How to Make Your Own Painting Texture
Paintings With Texture
As an abstract artist, a lot of the paintings I create use a texture base on the canvas before I start painting. This painting texture can be added in pretty much any thickness to give the impression that you have used an impasto paint technique or else just to build an almost 3-dimensional base to your paintings.
In abstract art, a particular texture is useful underneath the painting so that you can bring out different colours and show all the layers of paint. If you look at a lot of abstract paintings in hotels, for example, you will see that they may have a textured base.
In this article I will tell you how to make your own texture for your paintings using ingredients that are much cheaper than the texture that you can buy in the shops (and also much more effective). This texture can also be used much more thickly than commercially-available texture pastes, etc.
Creating Your Own Texture
When I first started painting I would use gesso both as a primer and for a slightly raised effect under the painting. It still has it's uses and I like it particularly to give extra brush stroke definitions under the main painting, but overall I like to have quite a thick texture base and gesso just doesn't quite cut it (and it is expensive!).
So I have come up with my own recipe for a texture base that adds a great amount of definition to my abstract art. It is made from materials that you can get from a hardware store and that cost a lot less than buying ready-made texture from an art shop.
There are two main ingredients to my texture base and that is and stucco. Stucco is a kind of plaster that you might use to patch up areas of wall in your house. The stucco I have comes in a pot ready mixed but you can also buy it in powder form. PVA (or poly vinyl acetate) is a kind of glue that is also used in building work and craft projects. I tend to buy both in bulk so that I have plenty available for big paintings and commissions. PVA Adhesive
Stucco is not a particularly flexible medium and so that is why you need to add the PVA to the mix so that it allows it the flexibility to be used on stretch canvas as well as giving it extra adherence to the canvas.
So, mix up your stucco and PVA in the ratio of around 3:1 - you can experiment with different ratios and the more stucco you have the more the mixture is prone to cracking (which can add some interesting effects). You can also add other ingredients to your texture mix to give different effects and the article below will give you some extra ideas on this.
- Alternative Texture to Use in Abstract Paintings
As a mainly abstract artist I have come up with some interesting ingredients to use for texture under my abstract paintings. I mostly use acrylic paint but this texture base can also be used for oil paintings....
Applying The Texture
Apply the texture with a spatula, grout spreader, cake slice or anything similar. You can apply it pretty smoothly to the canvas or you can make it really rough. If you want rough effects give the texture a few minutes to start drying and scrape your spatula over the texture to roughen it up. You can also use various other tools to create different marks and effects in the texture including kebab sticks, wooden forks, chopsticks, bubble wrap, cardboard cut-out shapes etc. Just look around the house and start scraping and marking!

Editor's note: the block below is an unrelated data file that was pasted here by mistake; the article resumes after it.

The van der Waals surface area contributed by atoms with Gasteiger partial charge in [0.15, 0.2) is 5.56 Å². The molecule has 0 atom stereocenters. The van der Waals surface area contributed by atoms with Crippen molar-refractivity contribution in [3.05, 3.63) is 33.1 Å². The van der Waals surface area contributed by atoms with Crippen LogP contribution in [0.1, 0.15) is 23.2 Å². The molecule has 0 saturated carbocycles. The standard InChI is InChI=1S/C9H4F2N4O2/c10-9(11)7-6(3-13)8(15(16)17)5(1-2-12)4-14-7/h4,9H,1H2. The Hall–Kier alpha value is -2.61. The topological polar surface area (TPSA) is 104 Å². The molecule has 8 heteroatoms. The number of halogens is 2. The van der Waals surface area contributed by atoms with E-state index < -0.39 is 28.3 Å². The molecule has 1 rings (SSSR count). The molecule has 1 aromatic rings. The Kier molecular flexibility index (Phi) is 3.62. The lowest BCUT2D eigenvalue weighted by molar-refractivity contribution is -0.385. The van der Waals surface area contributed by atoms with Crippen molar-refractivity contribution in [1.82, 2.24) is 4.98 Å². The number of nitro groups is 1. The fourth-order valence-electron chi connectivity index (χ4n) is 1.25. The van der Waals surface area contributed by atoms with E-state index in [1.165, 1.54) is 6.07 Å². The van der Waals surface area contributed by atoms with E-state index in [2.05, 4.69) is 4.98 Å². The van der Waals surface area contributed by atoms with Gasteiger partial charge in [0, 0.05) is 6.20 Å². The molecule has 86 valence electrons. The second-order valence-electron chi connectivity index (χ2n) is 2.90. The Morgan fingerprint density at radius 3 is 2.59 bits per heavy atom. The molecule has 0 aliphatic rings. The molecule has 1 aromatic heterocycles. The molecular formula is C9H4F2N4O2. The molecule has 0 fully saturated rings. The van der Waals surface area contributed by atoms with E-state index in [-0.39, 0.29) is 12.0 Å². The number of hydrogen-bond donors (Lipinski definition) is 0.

The texture should be left to dry overnight or maybe longer if you have applied it really thickly and it may need a light sanding before you paint over the top of it to get rid of any rough edges.
Using Texture for Different Effects
A well as 'roughing up' the texture to get some really interesting kind of 'mountain peak' textures, you can also use this texture to create regular patterns. Below are a few examples of the kind of work that I have created using the texture base, carving out the patterns while the texture is still wet (it can dry pretty quickly so on large canvases I have to carve as I put the texture on) and making marks in the texture:
If You Can't Get Hold of Stucco
In some countries it is quite difficult to get hold of stucco. In this case you can try using plaster - in either the powder or the ready mixed form. It doesn't give quite such a smooth finish as the stucco but can give some good rough effects.
Experiment with different materials that you find in a hardware or DIY shop for patching up walls and plaster and you should be able to find something that works for you. But always add the PVA as this should stop it from breaking off the canvas. If you are experimenting then try things out on some cheap canvases first to see what will work for you.
Questions & Answers
Can I mix stucco with plastic glue?
This recipe mixes stucco with PVA glue which is Polyvinyl acetate which gives the mixture its elasticity so I don't know if that is what you mean by plastic glue. If you mean glue that fixes plastic things (maybe an epoxy) then no, that can't be used.Helpful 5
Have you tried painting textures on wood for oil painting?
No I haven't tried this texture on wood. I wouldn't recommend using it on wood as this is really a type of plaster and plastering on wood is never a good idea unless you have a proper key for it to adhere.Helpful 4
Would a version of this painting texture mixture work in a large syringe?
Yes, as long as the mixture was very smooth. You might need to add a little more PVA so that it was of the right consistency to be pushed through.Helpful 2
© 2011 Marian L